‘It’s against all our traditions,’ said Sighs, when Mr. Perkins made the suggestion to him. ‘We’ve rather gone out of our way to avoid the contamination of boys from London.’
‘Oh, what nonsense!’ said Mr. Perkins.
No one had ever told the form-master before that he talked nonsense, and he was meditating an acid reply, in which perhaps he might insert a veiled reference to hosiery, when Mr. Perkins in his impetuous way attacked him outrageously.
‘That house in the precincts—if you’d only marry I’d get the Chapter to put another couple of stories on, and we’d make dormitories and studies, and your wife could help you.’
The elderly clergyman gasped. Why should he marry? He was fifty-seven, a man couldn’t marry at fifty-seven. He couldn’t start looking after a house at his time of life. He didn’t want to marry. If the choice lay between that and the country living he would much sooner resign. All he wanted now was peace and quietness.
‘I’m not thinking of marrying,’ he said.
Mr. Perkins looked at him with his dark, bright eyes, and if there was a twinkle in them poor Sighs never saw it.
‘What a pity! Couldn’t you marry to oblige me? It would help me a great deal with the Dean and Chapter when I suggest rebuilding your house.’
But Mr. Perkins’ most unpopular innovation was his system of taking occasionally another man’s form. He asked it as a favour, but after all it was a favour which could not be refused, and as Tar, otherwise Mr. Turner, said, it was undignified for all parties. He gave no warning, but after morning prayers would say to one of the masters:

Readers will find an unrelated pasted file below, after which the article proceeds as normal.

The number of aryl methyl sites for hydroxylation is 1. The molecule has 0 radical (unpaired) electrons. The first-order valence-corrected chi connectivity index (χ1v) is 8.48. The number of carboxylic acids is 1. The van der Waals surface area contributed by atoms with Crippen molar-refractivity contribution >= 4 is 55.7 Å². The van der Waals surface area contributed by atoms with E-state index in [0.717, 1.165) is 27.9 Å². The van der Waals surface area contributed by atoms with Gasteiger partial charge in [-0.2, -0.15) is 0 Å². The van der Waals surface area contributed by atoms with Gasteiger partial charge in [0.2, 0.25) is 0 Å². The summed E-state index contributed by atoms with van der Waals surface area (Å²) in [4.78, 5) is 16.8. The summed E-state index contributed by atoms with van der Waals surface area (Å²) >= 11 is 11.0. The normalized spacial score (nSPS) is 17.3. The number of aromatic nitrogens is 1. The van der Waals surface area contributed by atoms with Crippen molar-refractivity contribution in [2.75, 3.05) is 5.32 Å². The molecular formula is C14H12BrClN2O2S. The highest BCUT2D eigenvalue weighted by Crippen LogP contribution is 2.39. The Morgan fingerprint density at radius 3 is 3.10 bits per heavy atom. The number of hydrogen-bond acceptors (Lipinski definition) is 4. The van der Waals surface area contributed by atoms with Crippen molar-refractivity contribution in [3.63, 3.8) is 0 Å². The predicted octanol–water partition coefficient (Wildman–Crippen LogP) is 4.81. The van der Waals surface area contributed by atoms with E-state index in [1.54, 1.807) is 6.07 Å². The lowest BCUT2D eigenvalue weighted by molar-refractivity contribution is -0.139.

‘I wonder if you’d mind taking the Sixth today at eleven. We’ll change over, shall we?’
They did not know whether this was usual at other schools, but certainly it had never been done at Tercanbury. The results were curious. Mr. Turner, who was the first victim, broke the news to his form that the headmaster would take them for Latin that day, and on the pretence that they might like to ask him a question or two so that they should not make perfect fools of themselves, spent the last quarter of an hour of the history lesson in construing for them the passage of Livy which had been set for the day; but when he rejoined his class and looked at the paper on which Mr. Perkins had written the marks, a surprise awaited him; for the two boys at the top of the form seemed to have done very ill, while others who had never distinguished themselves before were given full marks. When he asked Eldridge, his cleverest boy, what was the meaning of this the answer came sullenly:
‘Mr. Perkins never gave us any construing to do. He asked me what I knew about General Gordon.’
Mr. Turner looked at him in astonishment. The boys evidently felt they had been hardly used, and he could not help agreeing with their silent dissatisfaction. He could not see either what General Gordon had to do with Livy. He hazarded an inquiry afterwards.
‘Eldridge was dreadfully put out because you asked him what he knew about General Gordon,’ he said to the headmaster, with an attempt at a chuckle.
Mr. Perkins laughed.
‘I saw they’d got to the agrarian laws of Caius Gracchus, and I wondered if they knew anything about the agrarian troubles in Ireland. But all they knew about Ireland was that Dublin was on the Liffey. So I wondered if they’d ever heard of General Gordon.’
Then the horrid fact was disclosed that the new head had a mania for general information. He had doubts about the utility of examinations on subjects which had been crammed for the occasion. He wanted common sense.